Turning aside pleas from dozens of residents, the Wichita Park Board voted late Friday to close L.W. Clapp Golf Course in south Wichita at the end of the peak golf season Sept. 30.
But the closure passed with a stipulation that no land will be sold for development until a master plan can be prepared for the site, which could take the next year.
And some board members held out hope that Clapp could still be saved, if Wichita’s golf community rallies around the course and stanches course losses between now and the end of the summer.
The 4-3 vote came after nearly four hours of meetings and two unsuccessful attempts at a vote to close the course.
Digital Access For Only $0.99
For the most comprehensive local coverage, subscribe today.
Park Board member Bill Ramsey said it was a difficult decision, but he doesn’t think the course can rebound from its financial losses of the past few years.
“We did everything we can to try to make it sustainable for everybody,” he said.
He envisions turning it into a general-use park including walking trails and a splash pad — what he described as a "Central Park" for Wichita.
“I think we can make that into something incredible,” he said.
Although the Park Board technically owns the golf course and could sell the land without further approval, the City Council will have the final say on what happens there because it’s also a budget issue, said City Manager Robert Layton.
He said a final vote on the budget is scheduled for Aug. 14.
A recent city report evaluated the potential of all city golf courses and concluded that Clapp was the only one that could be profitably developed for commercial and residential use.
But, City Council member James Clendenin said, “There are no plans right now to develop that property.”
He promised that the property wouldn’t be redeveloped without a master plan developed with input from the neighbors.
He said he has talked to all the council members but one and they want to keep the entire parcel in public park use for the foreseeable future.
The crowd exceeded 100 people and had to be moved from the City Hall boardroom to the City Council chambers. Nearly all of them favored keeping the course open.
The decision came after a parade of residents and elected officials came forward to urge the board to keep the course open and try to find a way to fix its financial problems.
Sedgwick County Commissioner Jim Howell called it a “check valve” decision.
“Once you go forward, it’s done forever,” he said.
He proposed building a cistern at the course to catch creekwater runoff during storms to reduce the water bill.
And he pointed out that almost every other attraction in Wichita, including the zoo, Exploration Place, Botanica and Old Cowtown, are subsidized with public money.
“I would encourage us to find a solution to Clapp rather than close it,” he said.
House Minority Leader Jim Ward, who represents the area in the Legislature, said the closing “will certainly diminish our community in southeast Wichita.”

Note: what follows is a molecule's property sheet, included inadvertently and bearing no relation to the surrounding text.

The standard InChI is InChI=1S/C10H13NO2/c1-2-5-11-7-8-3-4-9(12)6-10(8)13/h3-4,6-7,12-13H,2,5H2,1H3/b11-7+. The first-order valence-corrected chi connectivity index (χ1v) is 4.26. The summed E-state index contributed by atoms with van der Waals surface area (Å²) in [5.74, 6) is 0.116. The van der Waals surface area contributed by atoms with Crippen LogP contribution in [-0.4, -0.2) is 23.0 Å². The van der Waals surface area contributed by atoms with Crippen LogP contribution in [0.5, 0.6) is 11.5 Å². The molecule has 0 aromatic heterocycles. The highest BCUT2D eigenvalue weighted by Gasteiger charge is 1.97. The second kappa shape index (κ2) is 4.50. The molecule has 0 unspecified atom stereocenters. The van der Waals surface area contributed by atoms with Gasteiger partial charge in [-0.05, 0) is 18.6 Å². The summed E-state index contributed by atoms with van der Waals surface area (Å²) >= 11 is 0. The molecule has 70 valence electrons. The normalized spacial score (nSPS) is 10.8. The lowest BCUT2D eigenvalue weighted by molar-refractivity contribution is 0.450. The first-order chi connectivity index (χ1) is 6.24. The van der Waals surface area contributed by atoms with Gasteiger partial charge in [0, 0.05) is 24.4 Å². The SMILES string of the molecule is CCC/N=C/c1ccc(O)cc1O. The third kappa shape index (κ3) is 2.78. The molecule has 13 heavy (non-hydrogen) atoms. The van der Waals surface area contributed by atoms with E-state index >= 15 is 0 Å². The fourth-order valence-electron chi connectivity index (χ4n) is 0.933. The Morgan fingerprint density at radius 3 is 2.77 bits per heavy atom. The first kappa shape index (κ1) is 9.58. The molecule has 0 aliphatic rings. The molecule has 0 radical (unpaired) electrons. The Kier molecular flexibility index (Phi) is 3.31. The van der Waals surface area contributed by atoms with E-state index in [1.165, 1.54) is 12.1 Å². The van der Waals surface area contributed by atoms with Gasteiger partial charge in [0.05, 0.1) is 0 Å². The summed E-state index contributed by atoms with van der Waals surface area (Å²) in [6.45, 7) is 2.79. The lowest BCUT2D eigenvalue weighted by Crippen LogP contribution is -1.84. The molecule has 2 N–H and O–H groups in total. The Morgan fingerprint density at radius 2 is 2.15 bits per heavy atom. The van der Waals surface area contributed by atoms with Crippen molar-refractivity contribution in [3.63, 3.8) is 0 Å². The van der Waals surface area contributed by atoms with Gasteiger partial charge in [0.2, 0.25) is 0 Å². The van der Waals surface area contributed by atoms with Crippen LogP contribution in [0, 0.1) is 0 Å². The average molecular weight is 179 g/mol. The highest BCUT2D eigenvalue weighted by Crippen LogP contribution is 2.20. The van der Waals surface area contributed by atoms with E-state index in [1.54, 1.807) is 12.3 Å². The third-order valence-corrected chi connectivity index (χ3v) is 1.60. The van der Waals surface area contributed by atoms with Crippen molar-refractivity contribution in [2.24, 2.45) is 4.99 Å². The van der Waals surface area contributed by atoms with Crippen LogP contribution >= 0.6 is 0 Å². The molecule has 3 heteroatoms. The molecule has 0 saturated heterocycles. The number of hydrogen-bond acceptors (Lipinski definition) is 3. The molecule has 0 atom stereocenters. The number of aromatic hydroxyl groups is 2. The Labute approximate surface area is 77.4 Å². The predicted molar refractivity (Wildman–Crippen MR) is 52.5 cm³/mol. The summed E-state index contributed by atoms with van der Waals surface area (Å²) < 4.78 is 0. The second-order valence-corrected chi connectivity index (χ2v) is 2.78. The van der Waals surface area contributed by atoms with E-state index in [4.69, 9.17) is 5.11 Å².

“I have spent many years arguing against short-term solutions that cause long-term damage,” he said.
Residents around the course called it the latest cut in quality of life for southeast Wichita.
“The southeast corridor cannot manage any more losses,” said resident Sherri Shofner. “We have lost our high school (Southeast), we are losing Boston pool after this year and we will be losing Linwood pool in the near future. We cannot afford to lose any more of our amenities.”
Scott Green said he moved to the south edge of Clapp specifically because there’s a golf course there and he wanted to be able to walk to the course and play in his retirement.
“If that were to go away, there goes my dream,” he said.
Only one person spoke in favor of closing the course, and that came at an unofficial question-and answer session held by Clendenin before the meeting.
Resident Richard Harris said he thinks a golf course is a waste of a fine green space that could be put to better use.
Most neighborhood residents are low-income and would get more use out of a general-purpose park, he said.
Many of them don’t have transportation and need a park within walking distance, he said.
Park and Recreation Director Troy Houtman said the golf system has been bleeding money and something has to give.
“I think we have too many golf holes and not enough golfers,” Houtman said. “We don’t even have money to pay our bills to make it to the end of this year,” much less make badly needed repairs and improvements.
Clapp alone ran $235,000 in the red last year, according to a city report.
About $102,000 of that was for water — twice as much as any other course — because Clapp is the only course that doesn’t have a well or a lake and has to be watered entirely with city drinking water.
Shutting down Clapp would save substantial money on watering and mowing, because it wouldn’t need to be as meticulously maintained, Houtman said.
But even with closing Clapp, the system will need to cut more expenses through layoffs, rolling blackouts at all courses and employee furloughs in the wintertime.
He said golf manager Troy Hendricks and his staff “have been killing themselves to make these courses wonderful . . . Staff has been working their butts off trying to make this successful.”